"Negative suggestions are more difficult to explain. If I say to the hypnotized subject, 'Your body is insensible, your eye is blind,' the impression transmitted by the auditory nerve to the centre of tactile or visual anæsthesia is that retinal vision exists, but the cerebral perception no longer exists. It seems as if it might be a reflex paralysis of a cortical centre which the suggested idea has produced in this case. The mechanism of suggestion in general may then be summed up in the following formula: Increase of the reflex ideo-motor, ideo-sensorial excitability. In the same way through the effect of some influence―strychnine, for example―the sensitive-motor excitability is increased in the spinal cord, so that the least impression at the periphery of a nerve is immediately transformed into contracture without the moderating influence of the brain being able to prevent this transformation. In the same way in hypnotization the ideo-reflex excitability is increased in the brain, so that any idea received is immediately transformed into an act, without the controlling portion of the brain, the higher centres, being able to prevent the transformation."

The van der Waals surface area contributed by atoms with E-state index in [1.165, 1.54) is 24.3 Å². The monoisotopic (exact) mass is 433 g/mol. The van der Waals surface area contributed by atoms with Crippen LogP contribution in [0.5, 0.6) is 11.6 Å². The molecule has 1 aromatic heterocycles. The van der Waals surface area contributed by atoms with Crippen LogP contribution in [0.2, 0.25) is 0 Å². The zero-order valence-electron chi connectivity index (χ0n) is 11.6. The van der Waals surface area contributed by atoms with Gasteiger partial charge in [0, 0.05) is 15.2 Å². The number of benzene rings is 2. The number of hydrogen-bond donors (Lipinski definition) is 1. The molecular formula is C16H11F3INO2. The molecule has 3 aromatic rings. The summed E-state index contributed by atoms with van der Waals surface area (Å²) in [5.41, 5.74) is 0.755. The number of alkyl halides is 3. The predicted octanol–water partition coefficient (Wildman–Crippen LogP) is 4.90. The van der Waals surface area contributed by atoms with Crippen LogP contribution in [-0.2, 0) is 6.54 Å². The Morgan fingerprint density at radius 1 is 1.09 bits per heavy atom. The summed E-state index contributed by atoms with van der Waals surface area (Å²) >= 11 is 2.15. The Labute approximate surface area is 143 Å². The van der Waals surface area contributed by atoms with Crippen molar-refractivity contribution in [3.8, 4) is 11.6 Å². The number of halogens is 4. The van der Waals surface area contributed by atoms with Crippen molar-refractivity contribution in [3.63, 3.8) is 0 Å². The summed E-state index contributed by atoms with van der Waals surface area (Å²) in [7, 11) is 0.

Thus we clearly see that when the suggestionist comes to discuss the nature of hypnosis, he abandons his position and admits that a split in the brain cutting off the higher controlling centres from the lower ones is at the basis of hypnosis. The very conditions of hypnosis proclaim this fact, for they are but keen psychical scalpels and have the power to effect a deep incision in the semi-fluid stream of consciousness. Fixation of attention, monotony, limitation of the field of consciousness, limitation of voluntary movements, inhibition―all of them are calculated to pare, to split off the controlling from the reflex consciousness. The nature of hypnosis, of abnormal suggestibility, is a disaggregation of consciousness.
G. H. Lewes's Problems of Life and Mind, second series.